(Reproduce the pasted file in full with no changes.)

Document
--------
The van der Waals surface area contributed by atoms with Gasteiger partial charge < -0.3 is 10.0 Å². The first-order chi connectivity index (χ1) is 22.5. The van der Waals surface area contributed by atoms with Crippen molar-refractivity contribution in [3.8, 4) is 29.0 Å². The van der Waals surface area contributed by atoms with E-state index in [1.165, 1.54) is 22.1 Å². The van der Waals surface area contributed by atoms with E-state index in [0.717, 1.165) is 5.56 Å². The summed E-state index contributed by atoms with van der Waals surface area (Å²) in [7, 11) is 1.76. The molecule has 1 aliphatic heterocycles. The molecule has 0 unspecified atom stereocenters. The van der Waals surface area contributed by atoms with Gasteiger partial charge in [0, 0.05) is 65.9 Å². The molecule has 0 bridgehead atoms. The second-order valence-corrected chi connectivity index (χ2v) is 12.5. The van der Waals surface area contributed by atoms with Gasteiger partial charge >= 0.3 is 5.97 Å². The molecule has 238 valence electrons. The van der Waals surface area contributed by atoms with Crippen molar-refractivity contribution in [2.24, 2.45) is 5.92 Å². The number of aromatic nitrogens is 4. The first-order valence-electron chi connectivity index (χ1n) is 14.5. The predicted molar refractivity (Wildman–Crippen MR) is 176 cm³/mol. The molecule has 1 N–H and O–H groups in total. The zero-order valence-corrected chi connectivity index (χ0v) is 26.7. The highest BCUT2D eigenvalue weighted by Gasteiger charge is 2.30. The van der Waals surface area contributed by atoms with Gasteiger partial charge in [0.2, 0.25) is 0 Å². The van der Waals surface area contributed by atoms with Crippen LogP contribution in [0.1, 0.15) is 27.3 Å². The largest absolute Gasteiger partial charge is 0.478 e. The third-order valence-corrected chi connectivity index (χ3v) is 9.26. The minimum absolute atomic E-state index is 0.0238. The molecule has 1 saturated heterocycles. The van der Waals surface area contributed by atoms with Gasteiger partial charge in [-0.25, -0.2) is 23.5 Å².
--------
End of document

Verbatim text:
The van der Waals surface area contributed by atoms with Gasteiger partial charge < -0.3 is 10.0 Å². The first-order chi connectivity index (χ1) is 22.5. The van der Waals surface area contributed by atoms with Crippen molar-refractivity contribution in [3.8, 4) is 29.0 Å². The van der Waals surface area contributed by atoms with E-state index in [1.165, 1.54) is 22.1 Å². The van der Waals surface area contributed by atoms with E-state index in [0.717, 1.165) is 5.56 Å². The summed E-state index contributed by atoms with van der Waals surface area (Å²) in [7, 11) is 1.76. The molecule has 1 aliphatic heterocycles. The molecule has 0 unspecified atom stereocenters. The van der Waals surface area contributed by atoms with Gasteiger partial charge in [0, 0.05) is 65.9 Å². The molecule has 0 bridgehead atoms. The second-order valence-corrected chi connectivity index (χ2v) is 12.5. The van der Waals surface area contributed by atoms with Gasteiger partial charge >= 0.3 is 5.97 Å². The molecule has 238 valence electrons. The van der Waals surface area contributed by atoms with Crippen molar-refractivity contribution in [2.24, 2.45) is 5.92 Å². The number of aromatic nitrogens is 4. The first-order valence-electron chi connectivity index (χ1n) is 14.5. The predicted molar refractivity (Wildman–Crippen MR) is 176 cm³/mol. The molecule has 1 N–H and O–H groups in total. The zero-order valence-corrected chi connectivity index (χ0v) is 26.7. The highest BCUT2D eigenvalue weighted by Gasteiger charge is 2.30. The van der Waals surface area contributed by atoms with Gasteiger partial charge in [0.2, 0.25) is 0 Å². The van der Waals surface area contributed by atoms with Crippen LogP contribution in [0.1, 0.15) is 27.3 Å². The largest absolute Gasteiger partial charge is 0.478 e. The third-order valence-corrected chi connectivity index (χ3v) is 9.26. The minimum absolute atomic E-state index is 0.0238. The molecule has 1 saturated heterocycles. The van der Waals surface area contributed by atoms with Gasteiger partial charge in [-0.25, -0.2) is 23.5 Å².